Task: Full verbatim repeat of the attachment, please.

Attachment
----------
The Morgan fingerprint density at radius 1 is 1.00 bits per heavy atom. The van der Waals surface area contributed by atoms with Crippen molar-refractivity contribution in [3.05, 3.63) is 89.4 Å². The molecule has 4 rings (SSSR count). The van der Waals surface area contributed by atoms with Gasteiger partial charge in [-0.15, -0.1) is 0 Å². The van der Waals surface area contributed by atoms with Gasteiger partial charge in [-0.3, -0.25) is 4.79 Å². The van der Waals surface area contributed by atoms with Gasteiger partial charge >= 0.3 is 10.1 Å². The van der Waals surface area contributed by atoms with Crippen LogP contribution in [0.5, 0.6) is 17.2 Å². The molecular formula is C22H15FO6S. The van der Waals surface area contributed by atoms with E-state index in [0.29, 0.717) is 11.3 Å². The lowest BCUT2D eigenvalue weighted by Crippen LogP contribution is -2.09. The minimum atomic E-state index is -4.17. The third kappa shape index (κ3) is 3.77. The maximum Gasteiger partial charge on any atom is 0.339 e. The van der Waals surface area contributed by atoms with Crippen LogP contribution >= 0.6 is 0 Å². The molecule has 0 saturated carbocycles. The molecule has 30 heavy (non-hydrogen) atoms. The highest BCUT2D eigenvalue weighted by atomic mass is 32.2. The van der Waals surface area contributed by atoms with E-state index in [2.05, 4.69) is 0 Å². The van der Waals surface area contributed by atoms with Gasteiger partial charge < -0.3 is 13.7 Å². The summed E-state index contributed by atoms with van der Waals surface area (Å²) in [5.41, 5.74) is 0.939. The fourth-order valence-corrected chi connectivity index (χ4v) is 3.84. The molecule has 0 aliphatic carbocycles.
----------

The Morgan fingerprint density at radius 1 is 1.00 bits per heavy atom. The van der Waals surface area contributed by atoms with Crippen molar-refractivity contribution in [3.05, 3.63) is 89.4 Å². The molecule has 4 rings (SSSR count). The van der Waals surface area contributed by atoms with Gasteiger partial charge in [-0.15, -0.1) is 0 Å². The van der Waals surface area contributed by atoms with Gasteiger partial charge in [-0.3, -0.25) is 4.79 Å². The van der Waals surface area contributed by atoms with Gasteiger partial charge >= 0.3 is 10.1 Å². The van der Waals surface area contributed by atoms with Crippen LogP contribution in [0.5, 0.6) is 17.2 Å². The molecular formula is C22H15FO6S. The van der Waals surface area contributed by atoms with E-state index in [0.29, 0.717) is 11.3 Å². The lowest BCUT2D eigenvalue weighted by Crippen LogP contribution is -2.09. The minimum atomic E-state index is -4.17. The third kappa shape index (κ3) is 3.77. The maximum Gasteiger partial charge on any atom is 0.339 e. The van der Waals surface area contributed by atoms with Crippen LogP contribution >= 0.6 is 0 Å². The molecule has 0 saturated carbocycles. The molecule has 30 heavy (non-hydrogen) atoms. The highest BCUT2D eigenvalue weighted by atomic mass is 32.2. The van der Waals surface area contributed by atoms with E-state index in [2.05, 4.69) is 0 Å². The van der Waals surface area contributed by atoms with Gasteiger partial charge < -0.3 is 13.7 Å². The summed E-state index contributed by atoms with van der Waals surface area (Å²) in [5.41, 5.74) is 0.939. The fourth-order valence-corrected chi connectivity index (χ4v) is 3.84. The molecule has 0 aliphatic carbocycles.